Cutting the leaves off is a part of a procedure for forcing a bulb to bloom,which has not yet put up a scape. Yours has already put up a scape and cutting the leaves off will only make it more difficult for the bulb to store energy and to form a flower scape for next seasons bloom. Good luck.

    Bookmark   February 9, 2010 at 11:31PM
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Thanks for your help, everyone.

I read an old post that said an amaryllis plant needs to send up at least 8 healthy leaves in order to flower the following year. The fellow I talked with said that he had never heard of such a thing. Do we know whether or not this is true? For example, can an amaryllis with only one, very tall leaf flower the following year?

I'm glad I didn't cut off my plant with the shriveled bud! I guess that man thought I wanted only one bloom and then would throw away the plant, instead of understanding I wanted to preserve the bulb for future blooms. He said he'd never heard of nurturing the leaves through the summer for future blooms.

I should add that it never actually sent up much of a scape. The shriveled bud is about 3" long, emerged from the top of the bulb, without the stalk/stem of the scape yet showing. The bud has some vertical brown streaks on one side. So it aborted early, before the stalk poked up, even.

I wonder whether I could have overfertilized? I read that amaryllis likes soil a bit on the acid side so I diluted some African violet fertilizer 7-7-7 and poured it in the pot the amaryllis is in, after quite a bit of foliage had emerged, trying to be very careful not to get it on the bulb, just in the surrounding soil.

These 2 plants with the more lush and longer leaves might have gotten more of the fertilizer-water than my others that have shorter leaves, although I wouldn't think so, but it is possible. Could that explain the brown streak on the bud and its shriveling? The leaves don't have any brown on them.

The plant that has only several tall leaves of foliage is standing up by itself tonight. I had propped it against the bookcase, and when I move it, it no longer flops over.

The one with the shriveled bud has 2 leaves which stand up on their own tonight, but 2 other leaves still need to be propped up, because they will flop without the support.

If I did overfertilize and that caused the bud to shrivel, will that cause the bulb not to bloom next year, do you think?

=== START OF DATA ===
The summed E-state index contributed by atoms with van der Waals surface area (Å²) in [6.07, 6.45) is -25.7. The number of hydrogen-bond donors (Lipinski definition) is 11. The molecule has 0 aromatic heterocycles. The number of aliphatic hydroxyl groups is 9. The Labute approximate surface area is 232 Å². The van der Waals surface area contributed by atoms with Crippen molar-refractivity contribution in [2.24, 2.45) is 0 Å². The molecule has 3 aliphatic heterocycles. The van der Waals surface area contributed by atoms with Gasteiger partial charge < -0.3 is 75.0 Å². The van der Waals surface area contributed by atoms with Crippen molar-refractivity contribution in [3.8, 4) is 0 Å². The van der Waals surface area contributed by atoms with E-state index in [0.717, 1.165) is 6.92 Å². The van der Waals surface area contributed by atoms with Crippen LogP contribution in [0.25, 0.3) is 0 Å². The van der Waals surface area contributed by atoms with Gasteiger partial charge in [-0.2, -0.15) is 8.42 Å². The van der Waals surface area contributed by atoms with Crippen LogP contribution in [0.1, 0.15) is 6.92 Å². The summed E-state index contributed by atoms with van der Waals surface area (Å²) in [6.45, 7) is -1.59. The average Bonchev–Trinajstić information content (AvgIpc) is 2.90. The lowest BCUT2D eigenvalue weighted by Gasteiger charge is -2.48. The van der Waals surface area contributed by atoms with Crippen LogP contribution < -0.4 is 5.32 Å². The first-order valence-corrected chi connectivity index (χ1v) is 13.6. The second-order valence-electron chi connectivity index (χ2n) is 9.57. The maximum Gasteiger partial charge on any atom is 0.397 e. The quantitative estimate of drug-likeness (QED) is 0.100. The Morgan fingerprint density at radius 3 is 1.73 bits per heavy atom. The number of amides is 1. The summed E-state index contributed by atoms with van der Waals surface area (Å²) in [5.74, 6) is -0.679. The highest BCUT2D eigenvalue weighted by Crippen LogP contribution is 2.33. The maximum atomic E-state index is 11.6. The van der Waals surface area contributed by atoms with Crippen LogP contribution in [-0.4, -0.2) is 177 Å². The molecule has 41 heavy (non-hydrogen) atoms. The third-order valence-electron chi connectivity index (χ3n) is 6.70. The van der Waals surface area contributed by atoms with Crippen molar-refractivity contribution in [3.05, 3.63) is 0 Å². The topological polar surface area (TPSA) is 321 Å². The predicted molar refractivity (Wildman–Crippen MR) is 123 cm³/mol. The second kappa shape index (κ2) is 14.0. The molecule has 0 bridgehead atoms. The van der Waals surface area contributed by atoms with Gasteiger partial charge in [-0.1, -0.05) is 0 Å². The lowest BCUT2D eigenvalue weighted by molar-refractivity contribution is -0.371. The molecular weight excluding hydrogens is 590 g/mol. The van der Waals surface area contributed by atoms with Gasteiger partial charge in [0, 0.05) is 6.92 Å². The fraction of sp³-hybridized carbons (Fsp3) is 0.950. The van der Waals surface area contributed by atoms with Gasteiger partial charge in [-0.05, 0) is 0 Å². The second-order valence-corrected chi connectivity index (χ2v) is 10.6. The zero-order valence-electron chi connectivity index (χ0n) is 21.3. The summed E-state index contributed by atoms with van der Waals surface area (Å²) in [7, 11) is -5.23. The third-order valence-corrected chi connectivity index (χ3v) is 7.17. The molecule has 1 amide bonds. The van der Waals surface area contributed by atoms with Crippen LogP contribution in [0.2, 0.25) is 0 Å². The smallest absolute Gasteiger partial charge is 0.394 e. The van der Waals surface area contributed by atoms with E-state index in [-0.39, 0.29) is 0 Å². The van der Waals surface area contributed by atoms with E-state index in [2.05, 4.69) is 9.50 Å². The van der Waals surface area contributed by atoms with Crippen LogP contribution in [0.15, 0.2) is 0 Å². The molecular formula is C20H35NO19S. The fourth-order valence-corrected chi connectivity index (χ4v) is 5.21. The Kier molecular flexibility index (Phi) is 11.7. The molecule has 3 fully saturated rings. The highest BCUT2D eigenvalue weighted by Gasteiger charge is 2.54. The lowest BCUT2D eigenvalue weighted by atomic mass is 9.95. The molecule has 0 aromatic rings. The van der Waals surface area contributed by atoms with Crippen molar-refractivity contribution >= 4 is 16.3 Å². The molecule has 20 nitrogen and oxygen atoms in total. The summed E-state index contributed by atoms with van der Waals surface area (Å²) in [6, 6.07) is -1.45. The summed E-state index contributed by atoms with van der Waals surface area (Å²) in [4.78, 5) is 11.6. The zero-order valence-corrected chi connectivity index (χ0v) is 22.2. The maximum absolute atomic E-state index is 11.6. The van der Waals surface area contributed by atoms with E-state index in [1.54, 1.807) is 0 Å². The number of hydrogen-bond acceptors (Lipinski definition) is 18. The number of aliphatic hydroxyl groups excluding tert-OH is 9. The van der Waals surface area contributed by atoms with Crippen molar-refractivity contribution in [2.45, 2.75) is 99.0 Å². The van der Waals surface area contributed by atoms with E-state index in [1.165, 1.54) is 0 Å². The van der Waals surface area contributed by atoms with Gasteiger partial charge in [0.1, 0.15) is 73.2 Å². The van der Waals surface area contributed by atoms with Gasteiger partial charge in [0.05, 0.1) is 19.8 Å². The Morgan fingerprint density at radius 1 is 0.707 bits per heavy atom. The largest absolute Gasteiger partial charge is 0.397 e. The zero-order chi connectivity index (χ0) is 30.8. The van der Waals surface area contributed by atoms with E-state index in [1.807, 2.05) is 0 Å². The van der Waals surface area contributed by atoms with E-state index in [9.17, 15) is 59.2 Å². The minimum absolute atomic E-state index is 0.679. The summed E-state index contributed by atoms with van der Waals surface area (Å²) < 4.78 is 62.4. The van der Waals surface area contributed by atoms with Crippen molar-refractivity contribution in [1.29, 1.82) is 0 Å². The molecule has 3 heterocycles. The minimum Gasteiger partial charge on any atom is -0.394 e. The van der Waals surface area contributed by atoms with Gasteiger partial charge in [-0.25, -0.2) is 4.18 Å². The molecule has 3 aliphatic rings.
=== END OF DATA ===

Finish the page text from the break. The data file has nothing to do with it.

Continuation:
Does the Narcissus fly tend to cause the phenomenon of an amaryllis with only one leaf? I thought I read that somewhere in the forum, but I'm not sure?

    Bookmark   February 10, 2010 at 1:31AM
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betonklotz(7b Baltic Sea coast)

Clare, the idea behind saying Hippeastrum need a certain amount of leaves to flower is that the flowering buds are predetermined to develop in the leaves' axis and not any axis but the one between a "normal" leaf and a "semisharing" leaf. These leaves come up regularly after three normal leaves and are on the same side as the leaf before, normally the leaves come pairwise left and right.
So per 8 leaves you should get 2 flower stakes ...

So in order to have a bulb flower of course lots of leaves are needed, but! the flower stakes we see have been developed in an axilary bud that has been there for some time. Then in the dormant period these buds are developed into flowering scrapes and they leave the bulb once the temperatures go up.
So your bulbs will still have some of these buds that will turn into flowers but aren't old enough.

So if you want a flower now badly, you might even go with the company's advice. But if you want your bulbs to do fine in future time, (perhaps they'll flower if you put them outside when the weather's fine, they get the change of cold night temperatures and develop the buds) you'll better care for your plants the best way possible now.
I'd repot them, often the problem is too moist soil that won't dry out fast enough.

    Bookmark   February 10, 2010 at 9:28AM
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e36yellowm3(7 Raleigh, NC)